A teenager getting their driver’s license is a rite of passage when growing up. If you’ve been hauling them around everywhere they need to be for many years, then you might actually look forward to them driving around themselves. Then again, adding your teen is going to impact your car insurance policy in many ways.
The Impact of Adding Your Teenager to Your Car Insurance
When it comes to teenager driving, you’re going to have two primary concerns as a parent:
- Their safety as a driver
- The additional cost of insuring them
Safety matters should be covered quite a bit in their driver’s ed classes and your own lessons with them. How they impact your insurance is something you might not know as much about. Teenage driving insurance can be complicated, rushed, and expensive. Here are a few things you should know:
Know When to Do It:
Consult your current insurance agent about when you need to specifically add your teenager to your existing car insurance. Depending on your state, it might be at the driver’s permit level whereas others wait for a full license.
Be Ready for a Bump:
Adding a teen to your previous policy might boost your rates by 160% on average. However, if your teenager is doing well in school, you might get discounts of up to 25%. Much like adults with higher credit scores get better insurance rates, many insurers lower rates for kids in high school and college with good grades.
You’ll Save Your Teenager Money:
A standalone policy for a teenager on their own will cost more than being added to your own insurance.
Get Quotes by Shopping Around:
As much as you shop around for yourself, also shop around for adding a teenager to your own policy. A good rule of thumb is to assume higher liabilities for your teen. Start with 100/300/100 for your quotes for most states.
Gender Equality Doesn’t Matter Here:
Some states have laws prohibiting insurance companies from using gender as a factor in their rates, but many don’t. As a result, teenage boys cost more to insure than teenage girls. The numbers of teenage motor vehicle deaths are three times less than they were five decades ago, but there are still thousands of them per year. Male teens make up most of them.
Find the Right Insurance
The most important thing is making sure your teen is insured, but you also need to make sure you find them the right auto insurance appropriate to the state you live in, such as Arizona. Factors that go into this include:
Type of Insurance:
Insuring a used Honda is different than insuring a new Porsche. Get the right kind of coverage for what vehicles your teen will drive.
Insurance for new drivers is usually more expensive, so look for any and all applicable discounts. Teens might qualify for good student discounts.
Higher deductibles might mean lower premiums, but teens might also trigger their deductibles more often.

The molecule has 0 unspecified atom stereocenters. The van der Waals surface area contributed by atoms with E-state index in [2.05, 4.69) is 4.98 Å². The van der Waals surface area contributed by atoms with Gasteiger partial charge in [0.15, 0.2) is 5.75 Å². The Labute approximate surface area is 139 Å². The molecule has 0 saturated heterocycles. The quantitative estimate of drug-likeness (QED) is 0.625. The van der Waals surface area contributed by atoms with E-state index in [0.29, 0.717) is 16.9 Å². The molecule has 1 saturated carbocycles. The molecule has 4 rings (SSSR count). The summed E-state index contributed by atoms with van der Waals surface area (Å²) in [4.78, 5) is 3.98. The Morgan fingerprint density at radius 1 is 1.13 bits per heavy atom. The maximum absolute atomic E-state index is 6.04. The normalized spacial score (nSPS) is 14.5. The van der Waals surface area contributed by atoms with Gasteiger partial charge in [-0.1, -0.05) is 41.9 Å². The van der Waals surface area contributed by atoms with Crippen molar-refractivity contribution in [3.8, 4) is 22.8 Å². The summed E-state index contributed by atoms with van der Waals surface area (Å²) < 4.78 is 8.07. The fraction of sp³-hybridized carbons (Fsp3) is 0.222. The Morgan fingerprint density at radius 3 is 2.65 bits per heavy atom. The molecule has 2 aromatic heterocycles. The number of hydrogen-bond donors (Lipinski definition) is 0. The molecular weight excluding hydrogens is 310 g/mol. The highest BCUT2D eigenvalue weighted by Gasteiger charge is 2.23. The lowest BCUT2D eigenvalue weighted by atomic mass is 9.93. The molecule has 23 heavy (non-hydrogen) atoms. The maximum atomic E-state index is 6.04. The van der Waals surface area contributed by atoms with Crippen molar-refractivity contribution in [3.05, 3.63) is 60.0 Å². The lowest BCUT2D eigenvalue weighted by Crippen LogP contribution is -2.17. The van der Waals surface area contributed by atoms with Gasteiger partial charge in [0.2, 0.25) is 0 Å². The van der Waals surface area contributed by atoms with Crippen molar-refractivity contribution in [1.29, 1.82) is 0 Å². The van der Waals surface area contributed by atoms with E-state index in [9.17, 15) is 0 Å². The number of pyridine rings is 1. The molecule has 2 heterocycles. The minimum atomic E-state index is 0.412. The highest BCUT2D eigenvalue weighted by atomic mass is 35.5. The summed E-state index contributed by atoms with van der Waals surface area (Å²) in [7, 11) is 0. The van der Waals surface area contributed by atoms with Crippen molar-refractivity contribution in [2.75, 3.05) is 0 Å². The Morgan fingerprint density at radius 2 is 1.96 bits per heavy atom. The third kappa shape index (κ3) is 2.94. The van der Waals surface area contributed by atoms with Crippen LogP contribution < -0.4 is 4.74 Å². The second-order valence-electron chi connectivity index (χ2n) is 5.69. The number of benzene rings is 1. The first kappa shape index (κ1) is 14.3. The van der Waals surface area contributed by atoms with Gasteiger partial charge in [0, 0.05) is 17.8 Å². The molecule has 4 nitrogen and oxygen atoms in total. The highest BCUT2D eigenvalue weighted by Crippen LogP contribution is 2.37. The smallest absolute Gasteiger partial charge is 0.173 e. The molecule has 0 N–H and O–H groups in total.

Liability and medical coverage aren’t things to usually skimp on, but you also don’t want to overpay for the value of your teen’s vehicle.
Managing the Costs of Teenage Car Insurance
Good student discounts were already mentioned as one potential way of managing the high costs of insuring a teenage driver. Details vary with each insurance carrier, but they might include:
- A GPA of 3.0 or higher
- Ranking in the highest 20% of their school class
There are also other options:
Good Driver Discount:
A clean driving record can reduce rates by as much as 25%. However, these discounts might not kick in until after three, four, or five years of driving.
Multiple Vehicle Discount:
Most insurance providers offer discounts for covering multiple vehicles. Teenagers would make this happen if their families doesn’t enjoy it already.
Driver Training Discount:
Some insurance carriers offer discounts of 5% to 15% for people who go through driver’s training. Others won’t, given how much training courses are part of getting licensed.
Family Plan Discount:
Certain insurance policies will discount rates for unmarried young adults who have yet to turn 21 and still live at home.
Low Mileage Discount:
If your teen drivers less than 10,000 miles each year, there might be a discount for that. Discounts such as these can be even greater if they drive half that.
Technology makes it possible to monitor driving quality and vehicle use. Insurance companies can use devices to keep track of your teens, and teenagers are known to drive better when they know someone is watching.
Should You Even Do It?
Your teenage driver has to have insurance. However, does it have to be added to yours? This is a question that Time looks into, and they argue for some good reasons why you should do it.
Remember, your teen is just learning how to drive and operate a passenger vehicle responsibly. That needs to include not just safe driving but also how to take care of the vehicle in terms of maintenance needs. They also need to know how to get the right insurance coverage and keep it active, so involve them in the process so they can learn.
One thing you have to factor in, however, is who actually owns the car the teenager drives. If they have the car in their name, then they might not be someone you can add to your own insurance policy and would technically have to get their own. Make sure you have a clear understanding with your teen about who legally owns the vehicle they are going to drive.
A Delicate Decision
Your teenager has to learn how to drive in order to function as an adult in society, even if they choose a lifestyle without owning passenger vehicles of their own. It’s your responsibility to make sure they learn how to do it safely, and you also have to make sure they get insured. Whether or not you add them to your own insurance or force them to get their own is a judgment call only you can make. Who actually pays for their coverage is also a family decision.